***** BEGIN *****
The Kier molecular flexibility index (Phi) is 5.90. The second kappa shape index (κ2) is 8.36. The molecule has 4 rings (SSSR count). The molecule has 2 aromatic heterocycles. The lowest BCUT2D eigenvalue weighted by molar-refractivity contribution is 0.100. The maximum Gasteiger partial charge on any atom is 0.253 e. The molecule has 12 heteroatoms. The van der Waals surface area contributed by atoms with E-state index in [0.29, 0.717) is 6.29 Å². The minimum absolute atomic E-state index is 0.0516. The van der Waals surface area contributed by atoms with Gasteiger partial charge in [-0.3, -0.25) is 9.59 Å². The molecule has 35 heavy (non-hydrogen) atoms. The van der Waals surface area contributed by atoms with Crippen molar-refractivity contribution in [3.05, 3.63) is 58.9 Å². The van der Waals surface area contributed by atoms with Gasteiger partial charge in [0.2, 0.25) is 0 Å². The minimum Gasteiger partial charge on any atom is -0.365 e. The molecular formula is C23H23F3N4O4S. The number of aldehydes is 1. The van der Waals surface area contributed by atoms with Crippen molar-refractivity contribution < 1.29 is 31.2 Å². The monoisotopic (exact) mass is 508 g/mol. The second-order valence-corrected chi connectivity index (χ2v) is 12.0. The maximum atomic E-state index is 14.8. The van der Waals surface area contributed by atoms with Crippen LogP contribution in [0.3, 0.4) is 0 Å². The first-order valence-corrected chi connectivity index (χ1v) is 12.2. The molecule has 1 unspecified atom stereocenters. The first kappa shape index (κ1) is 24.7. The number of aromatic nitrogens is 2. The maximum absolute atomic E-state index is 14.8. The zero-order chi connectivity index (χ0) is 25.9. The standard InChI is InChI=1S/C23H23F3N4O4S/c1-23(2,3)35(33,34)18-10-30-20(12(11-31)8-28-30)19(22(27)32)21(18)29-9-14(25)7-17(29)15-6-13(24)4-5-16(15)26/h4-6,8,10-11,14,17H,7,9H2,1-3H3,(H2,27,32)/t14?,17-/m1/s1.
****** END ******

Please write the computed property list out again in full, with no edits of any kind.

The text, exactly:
The Kier molecular flexibility index (Phi) is 5.90. The second kappa shape index (κ2) is 8.36. The molecule has 4 rings (SSSR count). The molecule has 2 aromatic heterocycles. The lowest BCUT2D eigenvalue weighted by molar-refractivity contribution is 0.100. The maximum Gasteiger partial charge on any atom is 0.253 e. The molecule has 12 heteroatoms. The van der Waals surface area contributed by atoms with E-state index in [0.29, 0.717) is 6.29 Å². The minimum absolute atomic E-state index is 0.0516. The van der Waals surface area contributed by atoms with Gasteiger partial charge in [-0.3, -0.25) is 9.59 Å². The molecule has 35 heavy (non-hydrogen) atoms. The van der Waals surface area contributed by atoms with Crippen molar-refractivity contribution in [3.05, 3.63) is 58.9 Å². The van der Waals surface area contributed by atoms with Gasteiger partial charge in [0.2, 0.25) is 0 Å². The minimum Gasteiger partial charge on any atom is -0.365 e. The molecular formula is C23H23F3N4O4S. The number of aldehydes is 1. The van der Waals surface area contributed by atoms with Crippen molar-refractivity contribution < 1.29 is 31.2 Å². The monoisotopic (exact) mass is 508 g/mol. The second-order valence-corrected chi connectivity index (χ2v) is 12.0. The maximum atomic E-state index is 14.8. The van der Waals surface area contributed by atoms with Crippen LogP contribution in [0.3, 0.4) is 0 Å². The first-order valence-corrected chi connectivity index (χ1v) is 12.2. The molecule has 1 unspecified atom stereocenters. The first kappa shape index (κ1) is 24.7. The number of aromatic nitrogens is 2. The maximum absolute atomic E-state index is 14.8. The zero-order chi connectivity index (χ0) is 25.9. The standard InChI is InChI=1S/C23H23F3N4O4S/c1-23(2,3)35(33,34)18-10-30-20(12(11-31)8-28-30)19(22(27)32)21(18)29-9-14(25)7-17(29)15-6-13(24)4-5-16(15)26/h4-6,8,10-11,14,17H,7,9H2,1-3H3,(H2,27,32)/t14?,17-/m1/s1.